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Re: Bug: `git commit --fixup` with duplicate commit messages

On Fri, 14 Dec 2018, Oliver Joseph Ash wrote:

> I believe I have found a bug in `git commit --fixup`.
> Steps to reproduce:
> 1. Create a git history with two commits (A and B) with the same
> commit message (e.g. foo)

> 2. Create a new commit using `git commit --fixup {SHA}`, referring to
> the last commit SHA
> 3. Run an interactive rebase
> Expected: the fixup commit should appear below the last commit in the todo list.

Perhaps another useful behavior, when the ambiguity exists (i.e. absent
the trailer Rafael suggested), would be to keep the existing behavior
but notify the user, and point to a new section in the docs on the

pick aaaa foo
fixup dddd fixup! foo
pick bbbb foo
# ambiguous autosquash: dddd may have targeted bbbb instead of aaaa.
pick cccc unrelated

# Rebase 0000..dddd onto 0000 (4 commands)
# This rebase includes one or more ambiguous autosquashes.
# See git help rebase for more information (under AMBIGUOUS AUTOSQUASH)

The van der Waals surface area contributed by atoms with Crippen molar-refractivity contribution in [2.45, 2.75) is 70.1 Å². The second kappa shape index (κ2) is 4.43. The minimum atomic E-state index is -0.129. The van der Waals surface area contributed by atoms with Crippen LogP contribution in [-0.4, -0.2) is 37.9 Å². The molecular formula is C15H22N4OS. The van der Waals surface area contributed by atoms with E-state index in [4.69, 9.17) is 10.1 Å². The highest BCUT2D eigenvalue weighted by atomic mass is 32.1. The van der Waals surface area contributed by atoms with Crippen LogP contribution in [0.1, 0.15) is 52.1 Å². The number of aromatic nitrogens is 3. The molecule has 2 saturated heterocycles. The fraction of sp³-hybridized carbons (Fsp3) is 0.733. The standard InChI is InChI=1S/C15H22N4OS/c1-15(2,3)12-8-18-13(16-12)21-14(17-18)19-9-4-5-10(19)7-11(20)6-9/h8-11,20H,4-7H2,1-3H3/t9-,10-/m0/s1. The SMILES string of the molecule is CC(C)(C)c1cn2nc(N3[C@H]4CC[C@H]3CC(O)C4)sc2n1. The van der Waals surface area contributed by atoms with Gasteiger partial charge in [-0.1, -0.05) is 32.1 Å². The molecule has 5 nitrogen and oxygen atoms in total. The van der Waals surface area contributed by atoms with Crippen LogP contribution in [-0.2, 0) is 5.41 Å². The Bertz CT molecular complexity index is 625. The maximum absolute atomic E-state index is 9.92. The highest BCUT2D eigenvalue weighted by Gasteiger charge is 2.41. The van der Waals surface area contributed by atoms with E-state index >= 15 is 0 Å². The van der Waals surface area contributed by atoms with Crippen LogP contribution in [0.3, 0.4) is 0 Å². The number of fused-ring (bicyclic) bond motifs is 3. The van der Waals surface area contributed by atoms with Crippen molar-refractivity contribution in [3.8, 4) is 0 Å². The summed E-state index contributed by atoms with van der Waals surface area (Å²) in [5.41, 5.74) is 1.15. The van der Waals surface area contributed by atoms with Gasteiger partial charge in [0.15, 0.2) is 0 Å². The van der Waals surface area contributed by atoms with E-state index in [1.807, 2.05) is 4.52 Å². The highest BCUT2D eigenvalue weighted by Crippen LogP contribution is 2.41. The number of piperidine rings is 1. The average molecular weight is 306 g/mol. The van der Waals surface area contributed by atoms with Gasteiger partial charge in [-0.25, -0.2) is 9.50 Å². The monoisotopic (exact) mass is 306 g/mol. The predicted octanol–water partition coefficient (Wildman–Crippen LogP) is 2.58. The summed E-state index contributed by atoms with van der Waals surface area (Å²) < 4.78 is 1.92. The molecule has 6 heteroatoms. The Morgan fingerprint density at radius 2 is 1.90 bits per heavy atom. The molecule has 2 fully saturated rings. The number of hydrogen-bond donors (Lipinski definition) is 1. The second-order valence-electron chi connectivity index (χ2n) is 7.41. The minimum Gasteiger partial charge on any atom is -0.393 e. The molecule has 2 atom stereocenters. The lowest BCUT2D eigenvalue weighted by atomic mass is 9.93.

# Commands:
# (etc)

On Fri, Dec 14, 2018 at 9:00 AM Rafael Ascensão <rafa.almas@xxxxxxxxx> wrote:
> On Fri, Dec 14, 2018 at 12:30:28PM +0000, Oliver Joseph Ash wrote:
> > I believe I have found a bug in `git commit --fixup`.
> That's not a bug, it's actually the documented behaviour of rebase
> --autosquash.
> As you figured out, the squash/fixup is based on whether the message
> has the squash!/fixup! prefix and the subject matches. But it also
> allows specifying hashes.
> So for fixups, you can be explicit and use: git commit -m 'fixup! SHA'.
> Similarly for squashes. (But a little less friendly as you'll need to
> deal with passing an argument to -m that contains newlines).
> But adding 'squash! SHA' when the editor opens should also work.
> I believe the main reason this works based on subject message matching
> is to be more friendly with scenarios where you're sharing series of
> commits that include fixups and squashes. (Either via format patch, or
> by rebasing the series on a newer base without --autosquash).
> On such cases the commit you're trying to fixup will have a different
> OID, so any hardcoded OID will be useless while commit message matching
> works most of the time.
> One potential improvement to this is to teach --fixup and --squash to
> also add trailers like: "{fixup,squash}: SHA" or "target: SHA" and teach
> --autosquash to respect it when possible.
> Thoughts?

I like very much the proposal to use trailers to indicate the intended target.
"target: SHA" would probably be better. It could be used for a first pass and
if no match is found (in case of rebase or patch-by-mail) or the trailer is not
present, fall back to the default approach of matching by subject line and
noting other potential matches as described above).